Beach Town in a Forest

Beach Town in a Forest
Beach Town in a Forest, Pine Knoll Shores located in Carteret County on North Carolina's Crysal Coast. Photo compliments of Bill Flexman and Dave Prutzman

Monday, July 14, 2014

Brock Basin: A Man Behind a Plan

Brock Basin:  A Man Behind a Plan

Several names always emerge in any discussion of Pine Knoll Shores’ history. Don Brock is one of those names. To understand the town’s early development, one must understand the role of men like Don Brock. I had the privilege of interviewing Don by phone in 2008 and, again, in 2009. A slightly different version of the following piece first appeared in The Shoreline in October 2008 and was reprinted in December 2013.

Maritime forest, canals, marinas, and well-designed communities all contribute to the charm of Pine Knoll Shores. Off one of the canals, where Mimosa and Oakleaf streets converge, are a marina and a park. The Roosevelt family named the site Brock Basin. They were honoring a man who together with A.C. Hall and others had successfully completed the canal project. That man is Don Brock.

Don, a native North Carolinian, was oversight developer and design engineer for the Roosevelt properties on Bogue Banks for over 20 years. In 1967, he was working as an engineer with a Wilmington firm, Von Oesen Associates. By 1973, he was an independent contractor with his own company, Don Brock, Inc. Later, he established SeaCoast Developers, a wholly owned subsidiary, to build condominiums at Beacon’s Reach.

When working for Von Oesen, Don did surveys and topographical maps. Then, as an independent consultant, he contracted directly with third generation descendants of President Theodore (Teddy) Roosevelt—Theodore (Ted) Roosevelt; Ted’s sister, Grace; his brother, Cornelius; Ted’s wife, Ann; and Frances, the wife of Ted’s youngest brother, Quentin, who had died in an airplane crash. Don Brock also collaborated with Stone & Webster management consultants, who represented the Roosevelt family in New York City. “The Roosevelts were gracious people,” Don says. “Working with them was a great opportunity. I can’t imagine a better opportunity.”

His assignments involved dredging canals, designing marinas, planning communities, laying out single-family lots, building and selling condominiums. He began on the east side and completed his work at Beacon’s Reach, leaving in 1989.

His goal, in keeping with the wishes of the Roosevelt family, was to maintain the island in its natural state as much as possible. He is especially proud of having had a role in setting aside 290 acres as a natural preserve. “The Roosevelts were great stewards of the land,” says Don. Entrusting the preserve to the State of North Carolina, they designated about 20 acres for what is now the aquarium with adjacent walkways so residents and visitors could experience undeveloped marshland and maritime forest. (See “Aquarium” and “Roosevelt Nature Trail” posts.)

Roosevelt Nature Trail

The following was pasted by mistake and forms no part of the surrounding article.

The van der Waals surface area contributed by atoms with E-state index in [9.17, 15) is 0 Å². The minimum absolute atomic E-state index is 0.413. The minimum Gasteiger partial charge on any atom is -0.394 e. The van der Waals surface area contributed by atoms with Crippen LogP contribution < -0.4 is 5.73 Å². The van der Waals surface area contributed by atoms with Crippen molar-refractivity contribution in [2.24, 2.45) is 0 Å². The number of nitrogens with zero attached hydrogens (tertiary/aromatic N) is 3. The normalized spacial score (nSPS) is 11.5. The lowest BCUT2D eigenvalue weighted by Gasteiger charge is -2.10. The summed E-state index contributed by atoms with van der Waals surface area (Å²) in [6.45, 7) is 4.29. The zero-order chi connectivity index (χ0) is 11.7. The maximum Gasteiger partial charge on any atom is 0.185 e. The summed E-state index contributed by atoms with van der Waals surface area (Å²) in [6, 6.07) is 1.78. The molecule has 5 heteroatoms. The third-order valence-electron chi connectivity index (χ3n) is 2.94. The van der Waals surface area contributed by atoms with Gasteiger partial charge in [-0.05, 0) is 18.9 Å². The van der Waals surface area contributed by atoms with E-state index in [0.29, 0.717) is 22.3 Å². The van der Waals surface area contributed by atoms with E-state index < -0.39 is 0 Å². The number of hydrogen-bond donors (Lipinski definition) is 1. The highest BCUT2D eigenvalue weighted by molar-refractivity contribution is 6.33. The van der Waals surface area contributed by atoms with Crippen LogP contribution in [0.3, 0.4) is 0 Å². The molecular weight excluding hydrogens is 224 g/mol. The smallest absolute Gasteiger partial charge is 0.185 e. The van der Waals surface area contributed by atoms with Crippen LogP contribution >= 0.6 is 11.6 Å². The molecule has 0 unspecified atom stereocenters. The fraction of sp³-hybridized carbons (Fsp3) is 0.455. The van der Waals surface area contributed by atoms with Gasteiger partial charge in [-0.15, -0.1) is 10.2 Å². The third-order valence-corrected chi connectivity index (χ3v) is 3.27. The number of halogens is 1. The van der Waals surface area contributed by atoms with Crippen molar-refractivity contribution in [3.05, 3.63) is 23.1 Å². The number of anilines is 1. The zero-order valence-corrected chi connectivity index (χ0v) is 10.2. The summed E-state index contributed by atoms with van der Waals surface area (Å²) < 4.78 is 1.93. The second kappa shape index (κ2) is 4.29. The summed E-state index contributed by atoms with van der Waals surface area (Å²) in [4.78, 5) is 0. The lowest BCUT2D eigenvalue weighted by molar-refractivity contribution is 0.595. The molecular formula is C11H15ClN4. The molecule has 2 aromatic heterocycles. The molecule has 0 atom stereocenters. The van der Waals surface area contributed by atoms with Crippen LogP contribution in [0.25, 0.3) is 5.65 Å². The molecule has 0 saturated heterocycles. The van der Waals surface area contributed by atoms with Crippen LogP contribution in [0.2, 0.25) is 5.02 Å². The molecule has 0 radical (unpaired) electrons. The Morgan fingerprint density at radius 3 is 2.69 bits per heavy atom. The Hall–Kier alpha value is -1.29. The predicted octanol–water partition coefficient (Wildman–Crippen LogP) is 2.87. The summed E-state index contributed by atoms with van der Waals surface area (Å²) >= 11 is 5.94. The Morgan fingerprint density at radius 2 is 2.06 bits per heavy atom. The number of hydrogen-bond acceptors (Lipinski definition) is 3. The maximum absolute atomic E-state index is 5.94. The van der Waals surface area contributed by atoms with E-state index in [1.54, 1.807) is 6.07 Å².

When Don first came to Bogue Banks, Pine Knoll Shores was not yet incorporated as a town and had only a couple of streets off of Salter Path Road. He started his development work where McNeill Inlet Park is now. The task required a strategy for draining property and managing storm-water runoff. Working with A.C. Hall, he came to believe canals would help address drainage challenges and would also be good for boating. Others, such as  Charles King and A.C. Davis were part of the team as well. (Hall Haven, Davis Landing and Kings’ Corner honor the contributions of these other men.)
About two years after the first canal was completed, construction on the second canal began. “We learned a lesson,” says Don. “We had used dredging equipment for the first canal and lost a lot of vegetation. For the second canal, we used mechanical equipment—bulldozers, draglines, huge pans and pumps. We dug it to –seven feet below sea level without using a pipeline. In this way, we controlled where the water and sediment went so saltwater would not destroy as much vegetation.” Brock Basin commemorates the success of these efforts. Don says he has gotten the credit, but could never have accomplished what he did without the help of a lot of good people. For example, A.C. Davis recommended the more eco-friendly way of digging the second canal and provided the equipment. Don says, “It was a team effort.”

Early drawing by A.C. Hall of a burgee for what was originally called Pine Knoll Shores Yacht Basin. It later was named for Don Brock.

Brock Basin c. 2009

Brock Basin offers picnic grounds and a year-round marina for Pine Knoll Association members. The picnic area has several tables—some sheltered and some open air—with a grill for cooking on the premises.  Above is a playground. Adjacent to the picnic grounds is a marked-off grassy space for bocce-ball games. Family and friends turn out for bocce and for homemade goodies that fill picnic tables—a great way for neighbors to get together with neighbors.

After his work here, Don moved back to Wilmington with his wife, Cindy, then to High Point. He said he was happy to know the Roosevelt spirit of stewardship has not been lost in Pine Knoll Shores. Don spoke proudly of Beacon’s Reach, the canals and their surrounding neighborhoods and, of course, Brock Basin. We thank him for the graceful way he helped implement development plans in our town.

Post Author: Phyllis Makuck
To contact the author or the History Committee